« A musical reflection on 9/11: Arvo Part's 'De Profundis' | Main | Baltimore Symphony jumps into the new season »

September 12, 2010

Marking the 100th anniversary of the premiere of Mahler's 'Symphony of a Thousand'

"Imagine the whole universe begins to vibrate and resound." That was Gustav Mahler describing his Symphony No. 8 in a letter to conductor Willem Mengelberg. It seems that the universe vibrates at some point in every Mahler symphony, but the Eighth clearly is in a class by itself when it comes to majestic power.

On Sept. 12, 1910, a large audience gathered in Munich to hear the premiere of the work, with Mahler conducting. It was one of the few complete successes he had with the public as a composer, and no wonder. This is heavy, heady stuff, and terribly touching in its embracing scope, from the opening, soaring treatment of the ancient Latin hymn, "Veni, Creator Spiritus," to the sublime closing minutes, when the text from Part II of Goethe's "Faust" inspires Mahler to a truly mystical height.

The forces needed to summon a persuasive performance of the Eighth -- it didn't pick up the nickname "Symphony of a Thousand" for nothing -- keep it from being performed frequently. I'm already salivating at the prospect of hearing Valery Gergiev conduct the work next month with the Mariinsky Orchestra, Choral Arts Society of Washington and more at the Kennedy Center, presented by the Washington Performing Arts Society.

On this, the centennial of the Eighth Symphony, I couldn't resist posting the score's finale in a particularly moving account by the Vienna Philharmonic, led by Leonard Bernstein at his Mahler-channeling best:

Posted by Tim Smith at 7:24 AM | | Comments (2)


Thank you
Thank you!

Had you heard that it was performed in Germany for the 100th anniversary? I was lucky enough to sing with the choir of just over 1,100 earlier this evening. Here's a link to the station which broadcast it live (this link should show a video of part of it - if it works!)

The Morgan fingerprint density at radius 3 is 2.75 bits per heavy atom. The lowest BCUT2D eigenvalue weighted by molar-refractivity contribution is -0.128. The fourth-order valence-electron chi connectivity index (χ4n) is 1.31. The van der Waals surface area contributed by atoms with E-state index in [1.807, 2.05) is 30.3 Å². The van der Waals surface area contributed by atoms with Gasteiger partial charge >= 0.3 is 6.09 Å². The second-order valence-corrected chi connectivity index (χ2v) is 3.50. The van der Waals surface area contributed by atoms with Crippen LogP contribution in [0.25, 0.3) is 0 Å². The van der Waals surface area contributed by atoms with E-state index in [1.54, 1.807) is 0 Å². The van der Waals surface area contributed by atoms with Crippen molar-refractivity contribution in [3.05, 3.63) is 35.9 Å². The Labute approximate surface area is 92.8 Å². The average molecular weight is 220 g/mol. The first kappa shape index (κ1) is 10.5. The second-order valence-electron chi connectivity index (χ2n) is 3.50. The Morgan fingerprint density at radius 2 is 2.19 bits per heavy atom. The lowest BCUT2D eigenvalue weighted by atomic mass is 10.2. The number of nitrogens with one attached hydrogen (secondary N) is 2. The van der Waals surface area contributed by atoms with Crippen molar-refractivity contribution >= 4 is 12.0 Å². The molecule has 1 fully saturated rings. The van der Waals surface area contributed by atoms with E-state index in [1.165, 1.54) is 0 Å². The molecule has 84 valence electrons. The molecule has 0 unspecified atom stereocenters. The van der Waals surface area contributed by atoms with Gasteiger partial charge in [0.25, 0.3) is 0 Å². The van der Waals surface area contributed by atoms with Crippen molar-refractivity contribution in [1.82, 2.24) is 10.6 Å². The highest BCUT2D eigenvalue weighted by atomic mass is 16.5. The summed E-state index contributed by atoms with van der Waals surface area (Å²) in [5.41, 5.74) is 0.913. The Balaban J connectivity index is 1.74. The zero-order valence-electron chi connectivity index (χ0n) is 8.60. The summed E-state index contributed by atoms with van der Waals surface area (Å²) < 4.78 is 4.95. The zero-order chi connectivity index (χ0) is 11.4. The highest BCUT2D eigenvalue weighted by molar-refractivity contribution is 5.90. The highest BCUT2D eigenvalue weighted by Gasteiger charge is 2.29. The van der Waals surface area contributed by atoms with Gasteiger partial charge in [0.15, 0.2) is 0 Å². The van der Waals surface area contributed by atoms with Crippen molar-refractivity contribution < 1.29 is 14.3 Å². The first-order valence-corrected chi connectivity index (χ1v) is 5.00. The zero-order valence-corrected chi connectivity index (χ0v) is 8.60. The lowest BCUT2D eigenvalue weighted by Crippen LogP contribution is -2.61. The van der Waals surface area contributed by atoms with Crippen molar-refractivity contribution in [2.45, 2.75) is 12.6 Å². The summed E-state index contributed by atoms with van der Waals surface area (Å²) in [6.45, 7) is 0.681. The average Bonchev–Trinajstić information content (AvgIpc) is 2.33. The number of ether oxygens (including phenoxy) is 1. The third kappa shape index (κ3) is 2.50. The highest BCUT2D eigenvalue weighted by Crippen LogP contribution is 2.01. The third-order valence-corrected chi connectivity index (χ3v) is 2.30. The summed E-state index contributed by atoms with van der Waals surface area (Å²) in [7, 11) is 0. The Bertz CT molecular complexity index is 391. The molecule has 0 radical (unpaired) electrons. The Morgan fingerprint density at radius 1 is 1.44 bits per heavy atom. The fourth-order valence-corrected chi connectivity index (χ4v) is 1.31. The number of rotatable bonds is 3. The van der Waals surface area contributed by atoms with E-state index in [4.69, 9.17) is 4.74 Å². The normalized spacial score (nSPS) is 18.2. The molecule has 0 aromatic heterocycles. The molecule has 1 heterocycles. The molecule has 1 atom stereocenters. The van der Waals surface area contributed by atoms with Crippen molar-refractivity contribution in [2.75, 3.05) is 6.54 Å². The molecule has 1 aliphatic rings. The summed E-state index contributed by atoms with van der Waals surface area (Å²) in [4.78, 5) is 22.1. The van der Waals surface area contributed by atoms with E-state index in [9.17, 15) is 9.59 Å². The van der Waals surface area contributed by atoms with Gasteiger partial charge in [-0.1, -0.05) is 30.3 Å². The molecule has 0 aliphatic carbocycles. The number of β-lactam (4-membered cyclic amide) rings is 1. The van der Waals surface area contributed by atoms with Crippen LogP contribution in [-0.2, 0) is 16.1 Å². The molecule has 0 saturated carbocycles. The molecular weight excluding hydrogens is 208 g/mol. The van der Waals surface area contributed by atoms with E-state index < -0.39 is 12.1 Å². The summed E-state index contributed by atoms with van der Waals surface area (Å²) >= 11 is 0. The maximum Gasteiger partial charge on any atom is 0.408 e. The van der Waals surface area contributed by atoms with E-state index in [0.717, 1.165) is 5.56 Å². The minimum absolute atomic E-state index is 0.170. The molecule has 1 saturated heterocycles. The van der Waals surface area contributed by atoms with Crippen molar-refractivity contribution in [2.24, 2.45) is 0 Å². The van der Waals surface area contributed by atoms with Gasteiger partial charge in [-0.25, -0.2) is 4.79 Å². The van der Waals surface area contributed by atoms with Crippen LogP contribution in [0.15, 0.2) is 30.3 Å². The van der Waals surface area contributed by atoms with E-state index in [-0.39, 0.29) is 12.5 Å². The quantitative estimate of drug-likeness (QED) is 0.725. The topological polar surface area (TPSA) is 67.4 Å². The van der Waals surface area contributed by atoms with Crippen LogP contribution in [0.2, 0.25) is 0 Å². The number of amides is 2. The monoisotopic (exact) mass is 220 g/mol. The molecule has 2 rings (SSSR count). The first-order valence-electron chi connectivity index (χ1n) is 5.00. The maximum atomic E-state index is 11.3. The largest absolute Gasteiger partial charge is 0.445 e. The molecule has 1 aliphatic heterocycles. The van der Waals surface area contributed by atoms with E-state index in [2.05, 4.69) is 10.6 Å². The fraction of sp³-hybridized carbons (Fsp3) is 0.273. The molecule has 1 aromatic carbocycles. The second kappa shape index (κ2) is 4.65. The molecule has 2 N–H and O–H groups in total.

Thanks for the info. How cool that must have been to sing the work on such an occasion. TIM

Post a comment

All comments must be approved by the blog author. Please do not resubmit comments if they do not immediately appear. You are not required to use your full name when posting, but you should use a real e-mail address. Comments may be republished in print, but we will not publish your e-mail address. Our full Terms of Service are available here.

Verification (needed to reduce spam):

About Tim Smith
Born and raised in Washington, D.C., I couldn't help but develop a keen interest in politics, but music, theater and visual art also proved great attractions. Music became my main focus after high school. I thought about being a cocktail pianist, but I hated taking requests, so I studied music history instead, earning a B.A. in that field from Eisenhower College (Seneca Falls, N.Y.) and an M.A. from Occidental College (Los Angeles). I then landed in journalism. After freelancing for the Washington Post and others, I was classical music critic for the Sun-Sentinel in South Florida, where I also contributed to NPR. I've written for the New York Times, BBC Music Magazine and other publications, and I'm a longtime contributor to Opera News. My book, The NPR Curious Listener's Guide to Classical Music (Perigee, 2002), can be found on the most discerning remainder racks.

I joined the Baltimore Sun as classical music critic in 2000 and, in 2009, also became theater critic, giving me the opportunity to annoy a whole new audience. In 2010, my original Clef Notes blog expanded to encompass a theatrical component -- how could I resist calling it Drama Queens? I hope you'll find both sides of this blog coin worth exploring and reacting to; your own comments are always welcome and valued (well, most of them, at least).

Think of this as your open-all-hours, cyber green room, where there's always a performer or performance to discuss, some news to digest, or maybe just a little good gossip to share.
Note: Tim Smith now writes about the fine arts at This blog will be kept in place as an archive for an indefinite period. Please visit the new location to get the latest Mid-Atlantic arts coverage.
View the Artsmash blog

Baltimore Sun coverage
Baltimore Symphony Orchestra
Marin Alsop
Famous faces in classical music
Sign up for FREE entertainment alerts
Get free Sun alerts sent to your mobile phone.*
Get free Baltimore Sun mobile alerts
Sign up for nightlife text alerts

Returning user? Update preferences.
Sign up for more Sun text alerts
*Standard message and data rates apply. Click here for Frequently Asked Questions.
  • Weekend Watch newsletter
Plan your weekend with's best events, restaurant and movie reviews, TV picks and more delivered to you every Thursday for free.
See a sample | Sign up

Most Recent Comments
Stay connected